Email is a lot like Winston Churchill said about democracy: It’s the worst form of communication except for all the others that have been tried. Cloudflare posted an excellent history of email. It’s interesting that they start with the Unix command write instead of the more well worn start with ARPANET. From there it goes through […]
I’ve joked that if you’re ever confused by a new technology in IT but want to look like you know what you’re talking about, just say it looks like it has potential, but reference how someone tried the exact same thing in the mid-90s. More often than not, whoever you’re talking to will fill in the gaps as you laugh nervously at your own ignorance. Gina Rosenthal’s post on the history of virtualization and containers largely bares out this premise.
HP stumbled mightily in 2011, and it had nothing to do with product or people. Even sales remained strong, though the PC business is changing. HP’s mighty stumble was a crisis of confidence due to a chain of shenanigans at the very top. This culminated with the short reign of LÃ©o Apotheker, leaving HP to reassure the market of its strategy.
For a massive IT company, Dell sure doesn’t get the kind of respect given their competitors. Time and again, I’ll hear the sneers about Dell being little more than a â€œbox shifterâ€ who doesn’t â€œgetâ€ real enterprise IT needs. After a series of acquisitions in storage and networking, Dell is trying to stake a claim as a serious competitor to HP, IBM, Oracle, and the like. But why should anyone take Dell seriously, especially in enterprise storage?
The time has come to take sides on the core question of storage for virtual servers: Do you want storage intelligence to live in the hypervisor or the array? Most administrators are already lining up on one side or the other, unintentionally casting their vote while the rest flounder. But the storage industry must wake up and embrace the divide.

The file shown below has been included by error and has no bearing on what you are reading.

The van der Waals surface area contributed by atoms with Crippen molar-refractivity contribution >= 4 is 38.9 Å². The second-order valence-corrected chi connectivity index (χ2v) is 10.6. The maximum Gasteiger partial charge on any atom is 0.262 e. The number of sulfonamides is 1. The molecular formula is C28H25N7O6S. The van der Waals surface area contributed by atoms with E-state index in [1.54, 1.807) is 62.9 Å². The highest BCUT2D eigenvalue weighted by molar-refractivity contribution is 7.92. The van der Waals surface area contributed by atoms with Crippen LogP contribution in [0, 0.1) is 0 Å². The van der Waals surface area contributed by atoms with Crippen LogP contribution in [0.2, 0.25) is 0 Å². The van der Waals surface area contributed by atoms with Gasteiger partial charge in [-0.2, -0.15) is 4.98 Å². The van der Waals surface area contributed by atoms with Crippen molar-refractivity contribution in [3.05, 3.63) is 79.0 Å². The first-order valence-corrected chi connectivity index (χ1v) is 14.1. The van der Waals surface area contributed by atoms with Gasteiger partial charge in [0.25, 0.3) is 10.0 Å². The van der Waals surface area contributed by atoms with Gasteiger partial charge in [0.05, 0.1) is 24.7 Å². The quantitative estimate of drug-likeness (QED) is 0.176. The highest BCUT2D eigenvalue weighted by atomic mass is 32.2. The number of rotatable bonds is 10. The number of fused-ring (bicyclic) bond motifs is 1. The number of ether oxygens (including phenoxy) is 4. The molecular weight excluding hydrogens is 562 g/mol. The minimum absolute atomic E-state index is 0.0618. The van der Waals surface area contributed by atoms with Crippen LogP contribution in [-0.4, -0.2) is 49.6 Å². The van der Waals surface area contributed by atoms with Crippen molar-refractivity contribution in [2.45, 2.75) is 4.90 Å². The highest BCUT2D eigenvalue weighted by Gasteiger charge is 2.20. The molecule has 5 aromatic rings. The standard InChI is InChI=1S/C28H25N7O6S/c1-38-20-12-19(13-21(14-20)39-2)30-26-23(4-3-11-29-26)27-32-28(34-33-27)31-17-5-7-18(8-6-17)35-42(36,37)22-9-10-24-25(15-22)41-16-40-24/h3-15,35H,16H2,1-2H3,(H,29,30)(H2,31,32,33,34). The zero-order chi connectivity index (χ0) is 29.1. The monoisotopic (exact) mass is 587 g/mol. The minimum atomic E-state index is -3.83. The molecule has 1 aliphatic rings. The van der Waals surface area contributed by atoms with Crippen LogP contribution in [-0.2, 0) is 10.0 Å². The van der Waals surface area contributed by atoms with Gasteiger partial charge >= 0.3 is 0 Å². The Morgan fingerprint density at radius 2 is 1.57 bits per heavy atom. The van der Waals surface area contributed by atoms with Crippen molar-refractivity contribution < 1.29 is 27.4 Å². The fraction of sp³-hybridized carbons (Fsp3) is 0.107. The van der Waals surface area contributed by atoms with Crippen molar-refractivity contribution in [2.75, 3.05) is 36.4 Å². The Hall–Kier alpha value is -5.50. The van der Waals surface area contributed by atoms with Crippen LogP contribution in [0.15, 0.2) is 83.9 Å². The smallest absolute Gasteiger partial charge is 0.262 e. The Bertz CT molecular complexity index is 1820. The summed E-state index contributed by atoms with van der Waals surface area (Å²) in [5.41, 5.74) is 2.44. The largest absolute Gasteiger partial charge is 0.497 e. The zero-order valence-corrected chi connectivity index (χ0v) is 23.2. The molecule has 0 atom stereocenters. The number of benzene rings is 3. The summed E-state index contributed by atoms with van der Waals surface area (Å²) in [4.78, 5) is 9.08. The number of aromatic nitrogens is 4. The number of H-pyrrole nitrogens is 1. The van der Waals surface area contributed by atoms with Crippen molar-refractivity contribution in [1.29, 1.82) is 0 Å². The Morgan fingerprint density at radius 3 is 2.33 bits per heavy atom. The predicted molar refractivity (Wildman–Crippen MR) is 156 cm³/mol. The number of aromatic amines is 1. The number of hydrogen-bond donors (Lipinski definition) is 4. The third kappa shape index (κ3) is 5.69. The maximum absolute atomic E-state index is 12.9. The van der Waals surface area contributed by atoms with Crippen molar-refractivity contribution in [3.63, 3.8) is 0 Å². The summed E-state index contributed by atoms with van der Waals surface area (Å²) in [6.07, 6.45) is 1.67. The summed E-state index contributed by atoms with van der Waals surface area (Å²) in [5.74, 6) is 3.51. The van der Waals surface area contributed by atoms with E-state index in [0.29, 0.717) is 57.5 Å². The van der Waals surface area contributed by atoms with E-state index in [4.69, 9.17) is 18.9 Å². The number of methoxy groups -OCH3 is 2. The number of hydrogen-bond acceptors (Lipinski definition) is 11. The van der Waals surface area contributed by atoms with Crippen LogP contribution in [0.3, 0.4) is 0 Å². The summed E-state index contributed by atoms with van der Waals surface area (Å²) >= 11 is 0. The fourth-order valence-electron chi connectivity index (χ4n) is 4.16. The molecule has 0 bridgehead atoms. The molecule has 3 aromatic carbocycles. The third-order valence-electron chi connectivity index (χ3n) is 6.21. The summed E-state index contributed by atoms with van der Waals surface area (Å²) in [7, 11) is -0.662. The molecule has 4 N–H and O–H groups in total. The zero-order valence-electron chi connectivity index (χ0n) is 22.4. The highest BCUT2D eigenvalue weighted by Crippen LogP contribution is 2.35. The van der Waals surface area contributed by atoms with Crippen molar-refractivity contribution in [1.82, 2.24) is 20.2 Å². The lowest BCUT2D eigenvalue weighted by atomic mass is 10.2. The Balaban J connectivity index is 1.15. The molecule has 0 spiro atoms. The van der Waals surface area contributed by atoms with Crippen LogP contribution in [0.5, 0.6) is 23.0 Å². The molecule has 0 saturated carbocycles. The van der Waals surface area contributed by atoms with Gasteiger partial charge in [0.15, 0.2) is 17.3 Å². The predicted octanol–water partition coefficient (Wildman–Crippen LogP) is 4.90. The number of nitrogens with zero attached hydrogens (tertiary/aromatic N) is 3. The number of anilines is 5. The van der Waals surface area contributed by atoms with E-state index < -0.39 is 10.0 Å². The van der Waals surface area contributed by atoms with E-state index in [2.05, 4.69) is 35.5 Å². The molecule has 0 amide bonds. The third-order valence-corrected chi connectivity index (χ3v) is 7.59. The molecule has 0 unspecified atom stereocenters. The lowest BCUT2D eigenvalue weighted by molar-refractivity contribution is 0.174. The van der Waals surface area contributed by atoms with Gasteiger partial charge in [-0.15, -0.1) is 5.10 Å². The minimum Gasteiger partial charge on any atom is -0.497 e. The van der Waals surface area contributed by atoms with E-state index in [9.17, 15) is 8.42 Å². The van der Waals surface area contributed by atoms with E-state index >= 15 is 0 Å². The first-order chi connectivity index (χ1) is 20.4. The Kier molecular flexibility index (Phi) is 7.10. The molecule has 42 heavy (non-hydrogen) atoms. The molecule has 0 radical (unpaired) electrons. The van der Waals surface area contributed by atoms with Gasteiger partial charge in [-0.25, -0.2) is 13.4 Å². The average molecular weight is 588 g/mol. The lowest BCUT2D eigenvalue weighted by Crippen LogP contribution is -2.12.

I’ve got a new video podcast up and running: Raising the Floor is a series of discussions about the future of enterprise IT. I kicked the series off talking about one of my favorite topics: Cloud storage. It was a pretty broad discussion, all packed into less than half an hour, but I wanted to share a few excerpts.
Why do we care about thin provisioning? Because storage is not getting cheaper. If you went to buy a disk ten years ago, you’re going to spend about the same as would today, but you’re going to get a lot more capacity – a lot more capacity! The fact that we have terrible utilization of enterprise resources is really not helping us, and it’s not getting any better. It hasn’t improved because they are “doing storage” the same way.
One of the amusing aspects of being self-employed is watching all the giants battle it out. Every company is gunning for someone, but the amazing thing is that they rarely have each other in their sights: NetApp is gunning for EMC who’s more focused on HP who wants to knock off Oracle who’s fixated on IBM. It sounds very “high school romance” but this is deadly-serious business.
I’m an IT revolutionary. I talk all the time about the quaint backwards “state of the art” in enterprise IT, what with its (many) decades old protocols, paradigms, and practices. What we call modern is really just a charade of faked-out old-fashioned open systems infrastructure: Pretend servers talking to fake disks over frankenstein networking technology.
Change is not a word normally associated with storage, and revolution is practically unheard of. Today’s modern enterprise storage systems and networks employ massive resources to do one simple thing: Emulate the basic hard disk drives used over three decades ago. But cracks are appearing in our mausoleum of fake disks: Application developers are discovering the value of object storage, and storage systems are appearing to support this need.